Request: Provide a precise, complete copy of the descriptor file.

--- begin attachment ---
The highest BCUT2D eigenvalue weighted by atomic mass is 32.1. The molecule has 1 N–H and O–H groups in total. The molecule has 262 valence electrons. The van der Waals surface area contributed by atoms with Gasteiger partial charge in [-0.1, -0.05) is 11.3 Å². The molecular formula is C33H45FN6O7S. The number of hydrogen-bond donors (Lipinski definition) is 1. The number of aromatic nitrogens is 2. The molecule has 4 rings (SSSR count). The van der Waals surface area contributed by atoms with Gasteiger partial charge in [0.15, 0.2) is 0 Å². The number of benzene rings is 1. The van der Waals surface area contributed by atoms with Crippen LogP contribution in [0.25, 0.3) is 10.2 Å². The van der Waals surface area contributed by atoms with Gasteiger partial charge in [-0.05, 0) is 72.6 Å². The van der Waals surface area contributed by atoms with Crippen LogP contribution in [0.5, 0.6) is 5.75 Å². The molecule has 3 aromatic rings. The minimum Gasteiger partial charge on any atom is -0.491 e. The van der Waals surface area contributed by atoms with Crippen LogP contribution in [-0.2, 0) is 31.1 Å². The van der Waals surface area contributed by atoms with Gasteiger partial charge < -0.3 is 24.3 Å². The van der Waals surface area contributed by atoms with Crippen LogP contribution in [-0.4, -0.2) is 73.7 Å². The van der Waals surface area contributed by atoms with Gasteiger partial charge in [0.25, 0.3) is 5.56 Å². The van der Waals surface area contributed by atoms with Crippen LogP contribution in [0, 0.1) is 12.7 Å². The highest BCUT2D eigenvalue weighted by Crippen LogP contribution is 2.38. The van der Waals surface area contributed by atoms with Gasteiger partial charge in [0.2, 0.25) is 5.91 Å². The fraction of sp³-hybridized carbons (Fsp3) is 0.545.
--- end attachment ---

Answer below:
The highest BCUT2D eigenvalue weighted by atomic mass is 32.1. The molecule has 1 N–H and O–H groups in total. The molecule has 262 valence electrons. The van der Waals surface area contributed by atoms with Gasteiger partial charge in [-0.1, -0.05) is 11.3 Å². The molecular formula is C33H45FN6O7S. The number of hydrogen-bond donors (Lipinski definition) is 1. The number of aromatic nitrogens is 2. The molecule has 4 rings (SSSR count). The van der Waals surface area contributed by atoms with Gasteiger partial charge in [0.15, 0.2) is 0 Å². The number of benzene rings is 1. The van der Waals surface area contributed by atoms with Crippen LogP contribution in [0.25, 0.3) is 10.2 Å². The van der Waals surface area contributed by atoms with Gasteiger partial charge in [-0.05, 0) is 72.6 Å². The van der Waals surface area contributed by atoms with Crippen LogP contribution in [0.5, 0.6) is 5.75 Å². The molecule has 3 aromatic rings. The minimum Gasteiger partial charge on any atom is -0.491 e. The van der Waals surface area contributed by atoms with Crippen LogP contribution in [-0.2, 0) is 31.1 Å². The van der Waals surface area contributed by atoms with Gasteiger partial charge < -0.3 is 24.3 Å². The van der Waals surface area contributed by atoms with Crippen LogP contribution in [-0.4, -0.2) is 73.7 Å². The van der Waals surface area contributed by atoms with Gasteiger partial charge in [0.25, 0.3) is 5.56 Å². The van der Waals surface area contributed by atoms with Crippen LogP contribution in [0, 0.1) is 12.7 Å². The highest BCUT2D eigenvalue weighted by Crippen LogP contribution is 2.38. The van der Waals surface area contributed by atoms with Gasteiger partial charge in [0.2, 0.25) is 5.91 Å². The fraction of sp³-hybridized carbons (Fsp3) is 0.545.